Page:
It is important to note that we are not suggesting that regulation of apoptosis genes is confined to the period of temporary threshold changes sampled in this study. It will be especially interesting to analyzed changes in gene regulation that occur as the cochlea shifts from a state of temporary to permanent threshold shift. It is possible to speculate that there may in fact be a shift toward signals contributing more and more toward extrinsic apoptotic pathways as the lesion on the organ of Corti grows during this period.
The methodology used in the current study for the mRNA analyses is unable to define the site of changes in mRNA expression within specific groups of cells or regions on the cochlea. We are cognizant of the fact that it is important to identify changes in gene expression in particular cell types within the cochlea or indeed within a single hair cell, neuron or supporting cell. Therefore, future investigation on the spatial pattern of apoptotic gene expression in the cochlea is warranted.
The current study revealed strong constitutive expression of certain apoptosis-related genes in normal cochleae. Many of these highly-expressed genes possess anti-apoptotic properties (10 genes, marked by asterisks in Table 4). Because sound is always present in the environment, the hair cells, supporting cells and neurons are continually being activated resulting in a high level of succinate dehydrogenase, an enzyme involved in aerobic metabolism, in hair cells. In order to suppress cell death from oxidative stress, it is possible that these anti-apoptotic genes are normally expressed at high levels to maintain cochlear homeostasis. Surprisingly, the normal cochlea also exhibits strong expression of Tnfrsf11b, a pro-apoptotic gene. In addition, several pro-apoptotic genes (Bik, Caspase 12, Card 10, Card 6 and Tnfrst11b) show higher expression levels (lower Ct values) in the cochlea than in the hippocampus. Although the biological roles of these pro-apoptotic genes in preservation of the cochlear homeostasis are not clear, we suspect that the high expression level may allow for rapid induction of apoptosis. Our previous study has shown that exposure to intense impulse noise activates cochlear apoptosis a few minutes after the beginning of the noise exposure (Hu et al., 2006). This rapid onset of cochlear apoptosis may be due to the involvement of the constitutively expressed apoptotic molecules. It is important to note that the confirmation of the constitutive expression of apoptotic genes in the normal cochlea requires the analyses of the protein expression levels and functions of these genes. Addressing this question warrants future quantitative analyses of protein expression levels.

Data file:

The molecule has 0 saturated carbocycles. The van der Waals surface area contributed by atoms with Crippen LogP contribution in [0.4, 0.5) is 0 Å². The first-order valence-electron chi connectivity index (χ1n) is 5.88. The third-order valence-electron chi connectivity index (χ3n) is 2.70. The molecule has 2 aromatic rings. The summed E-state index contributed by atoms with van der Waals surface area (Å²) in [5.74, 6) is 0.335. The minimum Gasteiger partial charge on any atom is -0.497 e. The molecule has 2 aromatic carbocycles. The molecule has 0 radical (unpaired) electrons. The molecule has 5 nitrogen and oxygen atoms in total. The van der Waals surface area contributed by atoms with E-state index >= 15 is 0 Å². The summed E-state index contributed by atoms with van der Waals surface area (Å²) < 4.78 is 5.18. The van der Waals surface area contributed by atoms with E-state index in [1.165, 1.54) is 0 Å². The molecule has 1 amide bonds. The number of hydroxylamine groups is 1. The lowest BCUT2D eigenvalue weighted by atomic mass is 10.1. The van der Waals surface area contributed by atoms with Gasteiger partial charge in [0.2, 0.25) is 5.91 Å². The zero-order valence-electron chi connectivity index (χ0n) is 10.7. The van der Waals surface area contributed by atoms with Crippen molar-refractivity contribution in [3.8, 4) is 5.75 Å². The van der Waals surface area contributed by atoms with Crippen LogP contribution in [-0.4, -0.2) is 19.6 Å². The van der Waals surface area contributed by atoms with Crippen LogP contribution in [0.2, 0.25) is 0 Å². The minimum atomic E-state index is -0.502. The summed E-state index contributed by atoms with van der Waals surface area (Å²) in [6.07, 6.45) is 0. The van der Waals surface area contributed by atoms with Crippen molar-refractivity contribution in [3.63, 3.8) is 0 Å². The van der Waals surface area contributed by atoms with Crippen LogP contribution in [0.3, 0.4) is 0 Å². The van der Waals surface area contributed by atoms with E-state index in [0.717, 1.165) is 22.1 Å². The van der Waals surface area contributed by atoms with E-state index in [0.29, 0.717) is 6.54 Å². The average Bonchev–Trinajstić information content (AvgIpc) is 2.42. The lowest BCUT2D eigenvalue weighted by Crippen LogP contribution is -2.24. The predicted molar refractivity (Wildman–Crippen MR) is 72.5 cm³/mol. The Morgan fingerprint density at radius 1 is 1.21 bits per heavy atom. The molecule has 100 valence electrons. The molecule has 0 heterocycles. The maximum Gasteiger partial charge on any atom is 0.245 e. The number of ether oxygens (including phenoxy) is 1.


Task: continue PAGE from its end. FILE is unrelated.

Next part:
Another interesting finding of the current study is the variation in expression levels of apoptosis-related genes across individual animals. Some genes are expressed consistent levels across subjects (small CV values), whereas others are quite variable. It is possible that the variation in gene expression simply reflects random variation in the measurement technique. To assess the technical repeatability of the array method, we ran several repetitions with a single sample in a previous observation using the same type of the apoptosis PCR array from the same company (unpublished observation). The results showed a relatively-consistent expression level across individual runs, indicating that the PCR arrays results are reliable. Another intriguing possibility for the large CV values is that the variability reflects real differences in expression of these apoptosis genes and that these differences make some animals more or less susceptible to noise induced cochlear damage. Moreover, some genes may show significant day to day variation whereas others are maintained at a relatively stable level. A better understanding how the level of these constitutively expressed apoptotic gene contributes to noise-induced hearing loss and apoptosis warrants further study.
The research was supported by R01DC00909101, R01DC006630, R03DC006181-03 and New Faculty Startup funds from College of Arts and Sciences, University at Buffalo.
Presented in part at the 38th annual meeting of the Society for Neuroscience, held Nov. 15 to 19, 2008 in Washington, DC.